Liver Regeneration and Tumor Stimulation—A Review of Cytokine and Angiogenic Factors
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- Christophi, C., Harun, N. & Fifis, T. J Gastrointest Surg (2008) 12: 966. doi:10.1007/s11605-007-0459-6
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Liver resection for metastatic (colorectal carcinoma) tumors is often followed by a significant incidence of tumor recurrence. Cellular and molecular changes resulting from hepatectomy and the subsequent liver regeneration process may influence the kinetics of tumor growth and contribute to recurrence. Clinical and experimental evidence suggests that factors involved in liver regeneration may also stimulate the growth of occult tumors and the reactivation of dormant micrometastases. An understanding of the underlying changes may enable alternative strategies to minimize tumor recurrence and improve patient survival after hepatectomy.
KeywordsColorectal carcinomaLiver resectionLiver regenerationCytokinesAngiogenesisGrowth factorsTumor recurrence
Long-term survival in patients with secondary liver tumors is achieved in selected patients by hepatic resection. Five-year survival rates in patients undergoing liver resection for colorectal cancer liver metastases range from 20% to 40%.1 Despite sophisticated staging techniques and adequate surgical clearance, local and systemic recurrences occur in the remaining patients. Recurrent disease in these patients usually appears within the first 12 to 18 months after resection at both hepatic and extrahepatic sites. Approximately 50% of recurrences occur in the liver only, while 15–20% occur in both hepatic and extrahepatic sites. Approximately 25–30%2 occur in extrahepatic sites only. Timing of the recurrences varies according to the organ involved. In general, extrahepatic recurrences occur later than hepatic recurrences and predominantly in the lung and lymph nodes indicating possible different causative mechanisms. The degree of liver resection is also a significant factor in the patterns of tumor recurrence.
Prognostic factors influencing recurrence after liver resection for colorectal metastases are several. The most significant adverse factors are involved resection margins and the presence of extrahepatic disease. The initial staging of the primary tumor, the number of metastases, timing to recurrence from the primary operation, the degree of differentiation and the presence of specific biological markers are also important prognostic parameters. The presence of angiogenic markers such as a high tumor vessel density and high preoperative serum levels of angiogenic growth factors such as vascular endothelial growth factor (VEGF), hepatocyte growth factor (HGF), epidermal growth factor (EGF), and basic fibroblast growth factor (b-FGF)3,4 indicate a high propensity to tumor recurrence.
There is now accumulating clinical and experimental evidence that suggests specific factors involved in liver regeneration may influence the growth patterns of residual or dormant micrometastases after resection. The site of these micrometastases and sources of future recurrences remain controversial.
This review will assess evidence on the possible role of cytokine and angiogenic factors involved in liver regeneration on tumor recurrence.
Evidence for Recurrence of Metastases After Tumor Resection
Clinical evidence suggests that stimulation of tumor growth may occur after resection of liver tumors.5–7 Surgical strategies such as portal vein embolization and two-stage hepatectomy involving liver regeneration may also be associated with stimulation of tumor growth. Elias et al. performed studies, which assessed liver regeneration after right portal vain embolization of patients who had undergone hepatic resection. The growth rate of liver metastases exceeded that of the normal liver parenchyma by almost eight times, suggesting that the process of regeneration has significant proliferative effect on tumor cells.8 Kokudo et al. also reported that portal embolization before hepatic resection caused significant enhancement in the growth rate of colorectal cancer (CRC) metastases and poorer disease-free survival in these patients compared to those treated only with hepatic resection.9 Togo et al.10 have reported a high incidence of residual liver and lung metastases after two-stage hepatectomy and the need for protective measures such as chemotherapy during the liver regenerative phases. Adam et al.11 has emphasized the need of adjuvant chemotherapy during portal vein embolization and two-stage hepatectomy to prevent tumor proliferation during the liver regenerative phase. A report by von Schweinitz et al.12 found accelerated residual tumor growth in children with embryonal hepatoblastoma after liver resection compared to untreated patients. The accelerated growth correlated with increased HGF serum levels.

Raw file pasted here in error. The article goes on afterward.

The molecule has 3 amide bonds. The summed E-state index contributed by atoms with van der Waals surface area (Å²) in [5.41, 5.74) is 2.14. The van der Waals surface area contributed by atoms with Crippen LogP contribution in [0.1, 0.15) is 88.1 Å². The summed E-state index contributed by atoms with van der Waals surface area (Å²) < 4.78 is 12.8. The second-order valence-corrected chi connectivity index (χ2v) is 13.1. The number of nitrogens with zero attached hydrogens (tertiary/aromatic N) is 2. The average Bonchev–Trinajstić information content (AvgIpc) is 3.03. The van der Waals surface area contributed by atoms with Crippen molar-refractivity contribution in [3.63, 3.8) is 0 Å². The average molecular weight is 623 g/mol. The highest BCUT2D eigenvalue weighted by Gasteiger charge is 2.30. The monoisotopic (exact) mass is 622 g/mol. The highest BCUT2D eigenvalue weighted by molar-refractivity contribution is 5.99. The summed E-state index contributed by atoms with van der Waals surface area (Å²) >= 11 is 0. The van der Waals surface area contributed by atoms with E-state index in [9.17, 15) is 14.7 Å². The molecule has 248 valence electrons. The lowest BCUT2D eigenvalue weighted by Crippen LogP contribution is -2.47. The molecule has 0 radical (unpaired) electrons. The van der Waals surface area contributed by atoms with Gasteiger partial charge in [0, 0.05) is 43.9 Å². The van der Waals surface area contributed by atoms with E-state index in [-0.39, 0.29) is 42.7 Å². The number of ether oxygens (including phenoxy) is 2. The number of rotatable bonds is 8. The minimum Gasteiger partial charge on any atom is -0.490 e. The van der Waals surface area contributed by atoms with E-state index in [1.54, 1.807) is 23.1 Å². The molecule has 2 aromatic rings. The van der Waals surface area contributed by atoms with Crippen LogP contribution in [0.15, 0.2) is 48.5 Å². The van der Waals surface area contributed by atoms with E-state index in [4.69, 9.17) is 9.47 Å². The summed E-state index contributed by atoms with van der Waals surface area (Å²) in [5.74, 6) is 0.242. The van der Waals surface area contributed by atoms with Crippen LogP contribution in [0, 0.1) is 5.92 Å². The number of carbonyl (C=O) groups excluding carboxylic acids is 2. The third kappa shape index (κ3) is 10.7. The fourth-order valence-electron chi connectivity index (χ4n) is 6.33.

Animal studies have also confirmed that there is stimulation of tumor growth after liver resection. The degree of liver resection is a significant factor in the degree of tumor stimulation and the development of extrahepatic metastases.13 De Jong et al.14 demonstrated that liver regeneration may influence the growth of the remaining micrometastases in the liver by hepatotropic factors. Using rats induced with metastatic colorectal cancer, enhanced growth in the remnant liver after 70% partial hepatectomy was observed. Other studies in hepatectomized rats challenged with tumor cells found that the hepatic metastatic tumors grew faster than in sham hepatectomies.15 There was no difference in the growth rate of extrahepatic metastases between the two groups, suggesting a local paracrine stimulation by factor(s) related to liver regeneration. In a different study by Schindel and Grosfeld,6 both hepatic and extrahepatic metastases grew at a faster rate than those in the sham hepatectomized control rats, suggesting that factors induced by hepatectomy influence both local and distal tumor growth. Our studies have confirmed that 70% hepatic resection was associated with increased peritoneal and lung metastases as well as increased growth of intrahepatic metastases. The increase in growth in liver metastases occurred predominantly in the late phase of liver regeneration rather than the early phase.16 In a study with nude mice, it was found that even minimal liver resection results in a dramatic acceleration of recurring colorectal cancer liver metastases after hepatectomy.17